Gonoshasthaya Kendra organised a programme in Dhaka to honour frontline warriors of the Covid-19 crisis
Gonoshasthaya Kendra (GK) founder and trustee board member Dr Zafrullah Chowdhury has claimed that the government serves only the interest of businesspeople, and this is why instead of approving GK's Covid-19 antibody and antigen kit, it gave approval to import them.
The government made the move for business purposes, he added, while addressing a programme held to honour frontline warriors of the Covid-19 crisis at the Gonoshasthaya Nagar Hospital in Dhaka on Tuesday, said a press release.
The event was also held simultaneously at 30 centres of the organisation across the country. Gonoshasthaya Kendra's Press Adviser Jahangir Alam Mintoo moderated the event in Dhaka, while Director Mohammad Shawkat Ali gave the inaugural speech.
Dr Zafrullah, also a freedom fighter, further said, "The Gonoshasthaya Kendra will not apply for approval of the Covid-19 testing kit again. But if the government gives the approval, GK will supply the kits.
"The government is still following an incorrect policy, because they did not approve the trial of the novel coronavirus vaccine in time."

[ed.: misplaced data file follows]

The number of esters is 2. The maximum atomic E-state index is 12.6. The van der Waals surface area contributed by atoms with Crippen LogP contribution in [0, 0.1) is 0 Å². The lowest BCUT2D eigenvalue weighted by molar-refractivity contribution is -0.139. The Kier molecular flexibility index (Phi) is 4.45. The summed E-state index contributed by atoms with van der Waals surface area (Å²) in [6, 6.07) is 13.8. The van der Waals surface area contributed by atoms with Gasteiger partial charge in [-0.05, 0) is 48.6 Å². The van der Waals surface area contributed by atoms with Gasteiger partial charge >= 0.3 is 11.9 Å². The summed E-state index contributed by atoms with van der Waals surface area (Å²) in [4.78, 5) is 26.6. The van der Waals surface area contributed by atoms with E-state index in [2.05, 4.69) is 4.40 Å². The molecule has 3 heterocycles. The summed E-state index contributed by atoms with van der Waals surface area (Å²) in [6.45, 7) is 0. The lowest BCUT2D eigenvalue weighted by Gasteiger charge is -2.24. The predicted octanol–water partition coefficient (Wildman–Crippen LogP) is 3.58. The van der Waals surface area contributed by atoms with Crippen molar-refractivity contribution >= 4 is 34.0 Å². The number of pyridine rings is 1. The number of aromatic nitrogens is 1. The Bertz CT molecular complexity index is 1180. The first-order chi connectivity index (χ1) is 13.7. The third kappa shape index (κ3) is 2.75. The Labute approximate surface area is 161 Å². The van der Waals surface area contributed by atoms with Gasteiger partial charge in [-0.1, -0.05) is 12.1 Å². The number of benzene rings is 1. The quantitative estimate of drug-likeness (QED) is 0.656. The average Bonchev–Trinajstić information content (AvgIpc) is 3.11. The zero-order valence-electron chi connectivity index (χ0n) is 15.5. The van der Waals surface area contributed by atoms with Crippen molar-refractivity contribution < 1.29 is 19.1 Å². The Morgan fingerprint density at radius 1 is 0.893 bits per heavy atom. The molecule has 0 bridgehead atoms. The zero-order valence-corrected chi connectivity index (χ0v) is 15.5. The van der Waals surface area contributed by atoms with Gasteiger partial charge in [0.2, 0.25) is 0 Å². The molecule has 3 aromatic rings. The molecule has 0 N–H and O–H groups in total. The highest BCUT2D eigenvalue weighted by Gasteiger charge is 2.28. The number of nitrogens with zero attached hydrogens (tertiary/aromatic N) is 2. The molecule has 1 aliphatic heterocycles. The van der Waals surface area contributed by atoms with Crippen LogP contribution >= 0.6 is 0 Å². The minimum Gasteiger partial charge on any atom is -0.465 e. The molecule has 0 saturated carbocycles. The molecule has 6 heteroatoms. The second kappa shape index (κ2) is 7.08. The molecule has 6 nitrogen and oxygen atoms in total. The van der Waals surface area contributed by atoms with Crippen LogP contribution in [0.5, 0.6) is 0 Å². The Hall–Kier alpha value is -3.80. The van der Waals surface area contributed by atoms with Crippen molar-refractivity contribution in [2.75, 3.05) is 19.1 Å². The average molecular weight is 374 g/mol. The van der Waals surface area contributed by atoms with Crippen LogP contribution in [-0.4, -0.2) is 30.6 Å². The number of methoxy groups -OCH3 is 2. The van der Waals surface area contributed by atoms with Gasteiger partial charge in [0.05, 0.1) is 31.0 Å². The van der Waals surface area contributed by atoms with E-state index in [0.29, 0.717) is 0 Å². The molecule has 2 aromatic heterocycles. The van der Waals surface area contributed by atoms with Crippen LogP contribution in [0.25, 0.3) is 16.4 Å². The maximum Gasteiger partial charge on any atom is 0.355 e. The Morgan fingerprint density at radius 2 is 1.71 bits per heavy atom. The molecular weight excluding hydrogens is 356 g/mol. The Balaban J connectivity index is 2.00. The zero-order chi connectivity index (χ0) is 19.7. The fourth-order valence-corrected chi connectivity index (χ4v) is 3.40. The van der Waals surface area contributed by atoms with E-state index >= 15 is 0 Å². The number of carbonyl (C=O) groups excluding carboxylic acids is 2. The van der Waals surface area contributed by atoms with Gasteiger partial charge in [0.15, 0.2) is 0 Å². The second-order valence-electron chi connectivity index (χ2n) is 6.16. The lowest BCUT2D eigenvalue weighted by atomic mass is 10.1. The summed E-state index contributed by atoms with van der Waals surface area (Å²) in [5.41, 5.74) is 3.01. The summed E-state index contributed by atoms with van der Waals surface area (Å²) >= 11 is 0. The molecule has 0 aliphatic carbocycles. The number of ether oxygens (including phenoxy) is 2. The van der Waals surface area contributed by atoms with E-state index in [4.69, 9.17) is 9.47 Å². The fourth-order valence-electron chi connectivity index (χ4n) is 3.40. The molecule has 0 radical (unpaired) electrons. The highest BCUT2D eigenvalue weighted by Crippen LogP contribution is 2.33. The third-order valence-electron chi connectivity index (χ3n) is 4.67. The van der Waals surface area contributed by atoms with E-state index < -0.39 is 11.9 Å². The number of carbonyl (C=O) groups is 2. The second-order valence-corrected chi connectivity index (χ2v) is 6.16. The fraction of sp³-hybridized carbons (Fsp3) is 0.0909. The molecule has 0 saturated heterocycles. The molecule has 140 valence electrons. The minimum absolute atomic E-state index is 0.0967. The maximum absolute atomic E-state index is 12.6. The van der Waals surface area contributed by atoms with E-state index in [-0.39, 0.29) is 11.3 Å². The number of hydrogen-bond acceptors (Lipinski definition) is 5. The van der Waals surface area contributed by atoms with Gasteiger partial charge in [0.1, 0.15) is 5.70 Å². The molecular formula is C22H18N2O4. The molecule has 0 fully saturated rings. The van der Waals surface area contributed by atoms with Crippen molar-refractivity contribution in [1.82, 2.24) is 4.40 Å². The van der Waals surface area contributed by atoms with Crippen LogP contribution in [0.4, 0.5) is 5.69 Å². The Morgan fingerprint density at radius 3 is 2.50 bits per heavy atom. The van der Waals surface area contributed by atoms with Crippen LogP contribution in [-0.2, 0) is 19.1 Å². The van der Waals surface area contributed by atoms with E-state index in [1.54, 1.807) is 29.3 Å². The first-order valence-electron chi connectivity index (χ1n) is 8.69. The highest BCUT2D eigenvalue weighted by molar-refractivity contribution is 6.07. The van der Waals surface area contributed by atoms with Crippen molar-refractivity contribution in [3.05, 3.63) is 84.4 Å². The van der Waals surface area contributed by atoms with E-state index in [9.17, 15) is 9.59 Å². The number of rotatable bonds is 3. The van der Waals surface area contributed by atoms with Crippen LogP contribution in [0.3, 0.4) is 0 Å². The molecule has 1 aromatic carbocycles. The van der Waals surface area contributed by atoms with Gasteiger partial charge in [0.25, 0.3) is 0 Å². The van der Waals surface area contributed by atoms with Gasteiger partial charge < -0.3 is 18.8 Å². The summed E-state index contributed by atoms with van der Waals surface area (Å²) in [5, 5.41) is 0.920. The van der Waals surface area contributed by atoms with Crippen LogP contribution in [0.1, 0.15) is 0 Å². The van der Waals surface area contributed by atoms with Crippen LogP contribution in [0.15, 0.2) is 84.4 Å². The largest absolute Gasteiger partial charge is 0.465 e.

"The Gonoshasthaya Kendra lost Tk10 crore for developing the testing kit, but the government did not approve it. The decision was made to serve just the interests of businesses. The government gave approval for importing the kits because it is business-focused."
Responding to a question, Dr Zafrullah said, "The development of Bangladesh's healthcare system is possible only by a democratic government elected through neutral and interim elections.
"During a health disaster, the doctors, nurses and others professionals will definitely face health risks, just as during a war people could die. But the government should provide adequate support for the healthcare professionals."
He added that those who lost their lives during the crisis should be remembered as national heroes.
At the programme, several hundred people, including Gonoshasthaya Kendra's doctors, nurses and healthcare workers, paid their tribute to frontline warriors by clapping hands for one minute.